Interactive videos used to teach life-saving skills

What would you do if one of your co-workers had accidentally driven a nail into the face of another colleague? If you’re not sure how you’d react to that perplexing and horrific scenario, then S.O.S. First Aid and Safety Training can help with its interactive videos.

The Toronto region-based startup is a first aid skills educator that is partners with the Red Cross, the Lifesaving Society, and the Workplace Safety and Insurance Board (WSIB). It has been teaching hundreds of first responders in classrooms in the Toronto region, but now will be offering interactive DVD videos to help students reinforce their skills and better retain what they’ve learned.

SOS First Aid’s entry into ‘The $1,000 Minute’ contest.

The idea to use interactive videos to put first aid responders in a specific scenario came to program coordinator Velma Ganassini when her own son had trouble passing an early prerequisite to becoming a lifeguard.

“My son failed his Bronze Cross the first time he took it,” she says. “The reason he failed is he couldn’t figure out what treatment to use in a given situation.”

Those studying first aid skills often rely on a manual with text and diagrams to study outside of the classroom. In a digital world where youth are used to playing video games and exploring interactive content online, Ganassini wanted to create something more visual to help her students.

SOS trains 200 to 250 students a month in first aid, and typically expected about two or three failures per class. Pupils who were also English as a second language (ESL) learners had particular difficulty passing the classes.

“My instructors were very strong, but somehow we weren’t reaching all of them and that was a problem for us,” she says. Since the interactive videos were given to students, “we found that marks improved substantially… we’ve had only one failure in the past six months.”

Now SOS plans to sell its interactive DVDs to occupational health and safety workers that are preparing for recertification exams, or just looking to keep their life-saving skills honed. Or it could be used for the first responder teams required in every office across Canada, due to WSIB regulations.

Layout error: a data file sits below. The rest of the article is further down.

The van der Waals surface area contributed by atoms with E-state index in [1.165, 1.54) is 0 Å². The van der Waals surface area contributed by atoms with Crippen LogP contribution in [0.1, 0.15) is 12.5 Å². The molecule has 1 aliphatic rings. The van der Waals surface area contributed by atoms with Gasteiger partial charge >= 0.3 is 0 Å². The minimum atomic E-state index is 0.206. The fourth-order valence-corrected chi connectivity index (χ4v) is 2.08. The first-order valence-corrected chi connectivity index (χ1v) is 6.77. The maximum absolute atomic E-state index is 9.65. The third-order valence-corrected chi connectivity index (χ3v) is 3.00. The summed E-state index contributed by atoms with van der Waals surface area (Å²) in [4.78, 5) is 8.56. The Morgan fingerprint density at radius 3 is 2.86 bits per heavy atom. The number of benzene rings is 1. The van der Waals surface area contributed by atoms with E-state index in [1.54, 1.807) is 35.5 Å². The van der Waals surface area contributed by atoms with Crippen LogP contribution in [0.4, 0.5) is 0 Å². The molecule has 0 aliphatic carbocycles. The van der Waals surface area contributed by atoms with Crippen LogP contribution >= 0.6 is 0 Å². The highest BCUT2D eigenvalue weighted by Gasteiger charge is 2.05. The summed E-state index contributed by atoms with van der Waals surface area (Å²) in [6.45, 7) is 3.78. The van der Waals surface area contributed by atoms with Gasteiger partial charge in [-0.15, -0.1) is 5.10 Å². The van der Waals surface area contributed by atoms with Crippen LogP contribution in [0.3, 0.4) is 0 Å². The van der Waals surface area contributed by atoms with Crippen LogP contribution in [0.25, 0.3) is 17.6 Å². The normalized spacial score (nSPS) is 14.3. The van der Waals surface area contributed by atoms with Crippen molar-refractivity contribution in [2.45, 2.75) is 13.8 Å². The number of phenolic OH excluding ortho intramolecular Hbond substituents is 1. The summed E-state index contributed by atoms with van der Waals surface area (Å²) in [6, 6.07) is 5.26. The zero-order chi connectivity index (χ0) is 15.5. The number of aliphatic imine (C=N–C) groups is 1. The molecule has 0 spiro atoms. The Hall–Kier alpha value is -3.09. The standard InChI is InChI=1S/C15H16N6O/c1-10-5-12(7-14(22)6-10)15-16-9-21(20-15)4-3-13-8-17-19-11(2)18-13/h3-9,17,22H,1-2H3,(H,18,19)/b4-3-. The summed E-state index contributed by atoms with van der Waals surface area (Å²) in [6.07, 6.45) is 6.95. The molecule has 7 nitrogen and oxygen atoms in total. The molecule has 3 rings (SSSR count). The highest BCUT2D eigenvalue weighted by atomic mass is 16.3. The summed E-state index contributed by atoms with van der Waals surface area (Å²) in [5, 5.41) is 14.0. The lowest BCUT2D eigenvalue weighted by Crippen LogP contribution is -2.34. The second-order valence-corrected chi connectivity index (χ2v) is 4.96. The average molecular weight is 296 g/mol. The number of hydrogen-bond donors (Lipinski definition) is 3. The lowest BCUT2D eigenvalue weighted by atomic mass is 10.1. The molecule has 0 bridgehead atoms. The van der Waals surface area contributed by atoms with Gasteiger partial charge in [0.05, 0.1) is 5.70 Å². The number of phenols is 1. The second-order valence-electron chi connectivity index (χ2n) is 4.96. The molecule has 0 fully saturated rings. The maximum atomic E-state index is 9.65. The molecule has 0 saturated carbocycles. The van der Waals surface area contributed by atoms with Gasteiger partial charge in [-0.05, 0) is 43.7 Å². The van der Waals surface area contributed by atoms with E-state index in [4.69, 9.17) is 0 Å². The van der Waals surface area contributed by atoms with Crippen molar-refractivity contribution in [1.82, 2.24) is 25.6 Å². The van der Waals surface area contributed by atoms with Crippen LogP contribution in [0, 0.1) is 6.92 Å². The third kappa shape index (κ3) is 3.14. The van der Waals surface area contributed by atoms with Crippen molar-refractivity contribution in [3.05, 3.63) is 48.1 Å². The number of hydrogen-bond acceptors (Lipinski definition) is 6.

SOS is completing its fifth interactive video now, and will have the DVDs ready for sale in January, Ganassini says. The company will also be making the videos available online at some point and is talking with e-learning providers about including the videos in the curriculum of certain programs.

Other scenes depicted in the videos, aside from the unfortunate nail accident, include a diabetic chef that has suffered the effects of high blood sugar levels, and a landscaping worker suffering anaphylactic shock after a bee sting. Some of the situations are meant to be a bit tongue-in-cheek, Ganassini says.

“There are a couple humorous points in the videos,” she says. “You bring a bit of comic relief into the video and the hope is people remember it better.”

One video reminds first aid responders that they must ask victims suffering from angina whether they have taken erectile dysfunction medication or not – because that combined with angina medication can be deadly. This life-saving tip makes everyone laugh, Ganassini says, but they remember it well.

Brian JacksonBrian Jackson is the Associate Editor at Follow him on Twitter, read his blog, and check out the IT Business Facebook Page.

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Brian Jackson
Brian Jackson
Editorial director of IT World Canada. Covering technology as it applies to business users. Multiple COPA award winner and now judge. Paddles a canoe as much as possible.

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